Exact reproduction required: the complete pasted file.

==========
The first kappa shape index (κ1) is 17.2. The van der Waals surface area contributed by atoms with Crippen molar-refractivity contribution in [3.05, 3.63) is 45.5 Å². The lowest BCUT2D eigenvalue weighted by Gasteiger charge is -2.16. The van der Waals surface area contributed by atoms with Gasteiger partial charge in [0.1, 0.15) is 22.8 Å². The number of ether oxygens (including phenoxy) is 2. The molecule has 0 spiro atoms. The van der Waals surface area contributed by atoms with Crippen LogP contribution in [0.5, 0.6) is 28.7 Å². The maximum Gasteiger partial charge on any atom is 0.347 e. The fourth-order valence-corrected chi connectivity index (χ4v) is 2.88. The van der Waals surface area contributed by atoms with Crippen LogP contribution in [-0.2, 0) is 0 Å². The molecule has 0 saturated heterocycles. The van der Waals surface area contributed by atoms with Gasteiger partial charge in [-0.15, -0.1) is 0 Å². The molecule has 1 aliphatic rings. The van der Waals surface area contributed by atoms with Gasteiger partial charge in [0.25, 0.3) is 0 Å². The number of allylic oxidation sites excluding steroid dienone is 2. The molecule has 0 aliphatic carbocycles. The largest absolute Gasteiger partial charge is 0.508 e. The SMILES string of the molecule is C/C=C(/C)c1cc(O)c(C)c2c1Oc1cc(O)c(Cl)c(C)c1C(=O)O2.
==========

The first kappa shape index (κ1) is 17.2. The van der Waals surface area contributed by atoms with Crippen molar-refractivity contribution in [3.05, 3.63) is 45.5 Å². The lowest BCUT2D eigenvalue weighted by Gasteiger charge is -2.16. The van der Waals surface area contributed by atoms with Gasteiger partial charge in [0.1, 0.15) is 22.8 Å². The number of ether oxygens (including phenoxy) is 2. The molecule has 0 spiro atoms. The van der Waals surface area contributed by atoms with Crippen LogP contribution in [0.5, 0.6) is 28.7 Å². The maximum Gasteiger partial charge on any atom is 0.347 e. The fourth-order valence-corrected chi connectivity index (χ4v) is 2.88. The van der Waals surface area contributed by atoms with Crippen LogP contribution in [-0.2, 0) is 0 Å². The molecule has 0 saturated heterocycles. The van der Waals surface area contributed by atoms with Gasteiger partial charge in [-0.15, -0.1) is 0 Å². The molecule has 1 aliphatic rings. The van der Waals surface area contributed by atoms with Gasteiger partial charge in [0.25, 0.3) is 0 Å². The number of allylic oxidation sites excluding steroid dienone is 2. The molecule has 0 aliphatic carbocycles. The largest absolute Gasteiger partial charge is 0.508 e. The SMILES string of the molecule is C/C=C(/C)c1cc(O)c(C)c2c1Oc1cc(O)c(Cl)c(C)c1C(=O)O2.